Where did you grow up?

My wife Diana and I are both Iowa natives. She grew up in Ankeny and graduated from Saydel. I went to Johnston. 

Tell us about your business, Relics Awry, and how it came about.

In 2009, I built a bar stool as a shop chair. A family friend saw it and asked if I could make one for a charity auction. I gave her the one I had just made, and then built another one for her husband’s office. The stool went across the auction block for $1,700. We were amazed! 

The person who bought it asked me to build another stool and a pub table so they’d have a usable set. I had never made a pub table, but I was happy to give it a shot. This was when the creativity took off. After building that set, my mind went “awry” with ideas of how to turn useless unwanted items into functional art.

I started making lots of small pieces for Diana as gifts. As she displayed them in her salon, everyone wanted to know if I could make the same items for them. Orders started rolling in. From there, I was building for fun as I enjoyed it so much, and as I built more pieces, I needed a place to sell them.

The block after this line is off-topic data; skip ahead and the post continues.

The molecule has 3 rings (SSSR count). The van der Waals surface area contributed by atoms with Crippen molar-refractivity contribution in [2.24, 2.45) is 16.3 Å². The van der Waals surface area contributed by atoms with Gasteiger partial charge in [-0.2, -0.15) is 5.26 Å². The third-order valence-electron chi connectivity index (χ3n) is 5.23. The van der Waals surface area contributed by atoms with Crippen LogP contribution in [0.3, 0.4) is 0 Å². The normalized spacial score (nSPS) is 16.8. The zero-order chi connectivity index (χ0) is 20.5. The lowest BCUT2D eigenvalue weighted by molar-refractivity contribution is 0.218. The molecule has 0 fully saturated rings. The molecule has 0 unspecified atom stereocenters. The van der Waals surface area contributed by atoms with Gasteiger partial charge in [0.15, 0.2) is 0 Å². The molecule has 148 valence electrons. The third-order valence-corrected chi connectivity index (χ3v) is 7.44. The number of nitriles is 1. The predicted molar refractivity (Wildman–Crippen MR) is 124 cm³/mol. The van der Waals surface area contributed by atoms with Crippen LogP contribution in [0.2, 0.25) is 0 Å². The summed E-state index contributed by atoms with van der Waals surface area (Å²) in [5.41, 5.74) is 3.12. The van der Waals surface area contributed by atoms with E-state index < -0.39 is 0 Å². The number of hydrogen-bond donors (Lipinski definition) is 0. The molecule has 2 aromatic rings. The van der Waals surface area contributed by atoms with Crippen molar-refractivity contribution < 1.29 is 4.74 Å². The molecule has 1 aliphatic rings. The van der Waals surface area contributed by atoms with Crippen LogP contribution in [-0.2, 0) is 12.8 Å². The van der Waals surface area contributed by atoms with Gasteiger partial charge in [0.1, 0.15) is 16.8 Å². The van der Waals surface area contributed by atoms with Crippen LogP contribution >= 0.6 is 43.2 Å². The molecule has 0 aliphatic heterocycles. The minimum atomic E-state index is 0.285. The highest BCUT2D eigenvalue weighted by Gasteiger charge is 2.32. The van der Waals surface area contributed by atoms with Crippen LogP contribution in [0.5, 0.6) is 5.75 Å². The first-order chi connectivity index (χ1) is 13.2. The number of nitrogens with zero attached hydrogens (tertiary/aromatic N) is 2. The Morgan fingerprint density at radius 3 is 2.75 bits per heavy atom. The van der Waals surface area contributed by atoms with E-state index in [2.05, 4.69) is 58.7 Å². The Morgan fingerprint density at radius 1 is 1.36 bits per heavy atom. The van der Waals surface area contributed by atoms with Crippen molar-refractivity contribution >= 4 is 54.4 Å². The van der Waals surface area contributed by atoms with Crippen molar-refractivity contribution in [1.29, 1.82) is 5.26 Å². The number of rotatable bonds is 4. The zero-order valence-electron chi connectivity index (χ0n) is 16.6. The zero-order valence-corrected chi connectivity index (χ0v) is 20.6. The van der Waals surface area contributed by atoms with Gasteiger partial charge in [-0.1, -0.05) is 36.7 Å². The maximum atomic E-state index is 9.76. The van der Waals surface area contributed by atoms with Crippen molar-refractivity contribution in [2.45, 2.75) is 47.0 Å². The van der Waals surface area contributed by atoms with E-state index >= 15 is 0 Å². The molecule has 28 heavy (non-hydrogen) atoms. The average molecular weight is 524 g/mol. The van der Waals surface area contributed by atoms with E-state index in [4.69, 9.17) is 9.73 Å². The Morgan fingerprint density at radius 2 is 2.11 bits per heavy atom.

Diana suggested getting a booth at a show to sell my creations, so I did that back in 2011 at the Valley Junction farmers market. We couldn’t believe the response we got from the shoppers.

Eventually, I signed up for more shows across the country. The business grew pretty quickly as people had never seen furniture like mine and they were really drawn to it. These days, Relics Awry is my full-time job. 

This will be your first year as a vendor at the Waukee Arts Festival. What are you most excited about?

We’re very excited to do a show here in Iowa since I spend so much time traveling. I love being part of a show with other local artists right here in our own backyard.